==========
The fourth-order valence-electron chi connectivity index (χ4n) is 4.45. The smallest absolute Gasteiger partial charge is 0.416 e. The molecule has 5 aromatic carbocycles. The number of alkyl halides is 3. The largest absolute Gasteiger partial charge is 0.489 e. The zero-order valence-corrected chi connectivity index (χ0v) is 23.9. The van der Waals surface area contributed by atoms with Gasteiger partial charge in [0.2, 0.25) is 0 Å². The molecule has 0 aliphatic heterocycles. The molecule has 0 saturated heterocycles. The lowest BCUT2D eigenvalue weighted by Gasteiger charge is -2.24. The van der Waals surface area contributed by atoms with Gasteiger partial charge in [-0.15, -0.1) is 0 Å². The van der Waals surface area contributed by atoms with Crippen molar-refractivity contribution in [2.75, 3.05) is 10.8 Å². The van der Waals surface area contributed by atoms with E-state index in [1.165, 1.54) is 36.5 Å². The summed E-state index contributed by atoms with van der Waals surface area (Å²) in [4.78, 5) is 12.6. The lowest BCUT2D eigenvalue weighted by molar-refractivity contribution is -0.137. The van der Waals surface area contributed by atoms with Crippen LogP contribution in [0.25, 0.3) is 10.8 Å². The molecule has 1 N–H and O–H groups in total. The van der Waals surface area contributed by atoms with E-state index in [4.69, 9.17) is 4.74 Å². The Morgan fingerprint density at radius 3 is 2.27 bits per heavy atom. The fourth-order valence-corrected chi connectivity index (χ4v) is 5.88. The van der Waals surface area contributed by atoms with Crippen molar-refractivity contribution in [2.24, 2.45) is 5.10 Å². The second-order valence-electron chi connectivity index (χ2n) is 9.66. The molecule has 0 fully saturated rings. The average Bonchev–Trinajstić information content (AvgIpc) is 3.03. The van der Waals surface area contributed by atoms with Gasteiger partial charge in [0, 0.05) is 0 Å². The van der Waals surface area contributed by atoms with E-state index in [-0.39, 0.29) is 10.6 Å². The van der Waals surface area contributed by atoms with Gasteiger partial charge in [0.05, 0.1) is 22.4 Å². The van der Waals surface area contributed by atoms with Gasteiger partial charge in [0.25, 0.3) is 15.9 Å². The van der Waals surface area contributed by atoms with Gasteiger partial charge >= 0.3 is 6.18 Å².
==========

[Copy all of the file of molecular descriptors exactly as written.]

The fourth-order valence-electron chi connectivity index (χ4n) is 4.45. The smallest absolute Gasteiger partial charge is 0.416 e. The molecule has 5 aromatic carbocycles. The number of alkyl halides is 3. The largest absolute Gasteiger partial charge is 0.489 e. The zero-order valence-corrected chi connectivity index (χ0v) is 23.9. The van der Waals surface area contributed by atoms with Gasteiger partial charge in [0.2, 0.25) is 0 Å². The molecule has 0 aliphatic heterocycles. The molecule has 0 saturated heterocycles. The lowest BCUT2D eigenvalue weighted by Gasteiger charge is -2.24. The van der Waals surface area contributed by atoms with Gasteiger partial charge in [-0.15, -0.1) is 0 Å². The van der Waals surface area contributed by atoms with Crippen molar-refractivity contribution in [2.75, 3.05) is 10.8 Å². The van der Waals surface area contributed by atoms with E-state index in [1.165, 1.54) is 36.5 Å². The summed E-state index contributed by atoms with van der Waals surface area (Å²) in [4.78, 5) is 12.6. The lowest BCUT2D eigenvalue weighted by molar-refractivity contribution is -0.137. The van der Waals surface area contributed by atoms with Crippen LogP contribution in [0.25, 0.3) is 10.8 Å². The molecule has 1 N–H and O–H groups in total. The van der Waals surface area contributed by atoms with E-state index in [4.69, 9.17) is 4.74 Å². The Morgan fingerprint density at radius 3 is 2.27 bits per heavy atom. The fourth-order valence-corrected chi connectivity index (χ4v) is 5.88. The van der Waals surface area contributed by atoms with Crippen molar-refractivity contribution in [2.24, 2.45) is 5.10 Å². The second-order valence-electron chi connectivity index (χ2n) is 9.66. The molecule has 0 fully saturated rings. The average Bonchev–Trinajstić information content (AvgIpc) is 3.03. The van der Waals surface area contributed by atoms with Gasteiger partial charge in [0, 0.05) is 0 Å². The van der Waals surface area contributed by atoms with E-state index in [-0.39, 0.29) is 10.6 Å². The van der Waals surface area contributed by atoms with Gasteiger partial charge in [0.05, 0.1) is 22.4 Å². The van der Waals surface area contributed by atoms with Gasteiger partial charge in [0.25, 0.3) is 15.9 Å². The van der Waals surface area contributed by atoms with Gasteiger partial charge >= 0.3 is 6.18 Å².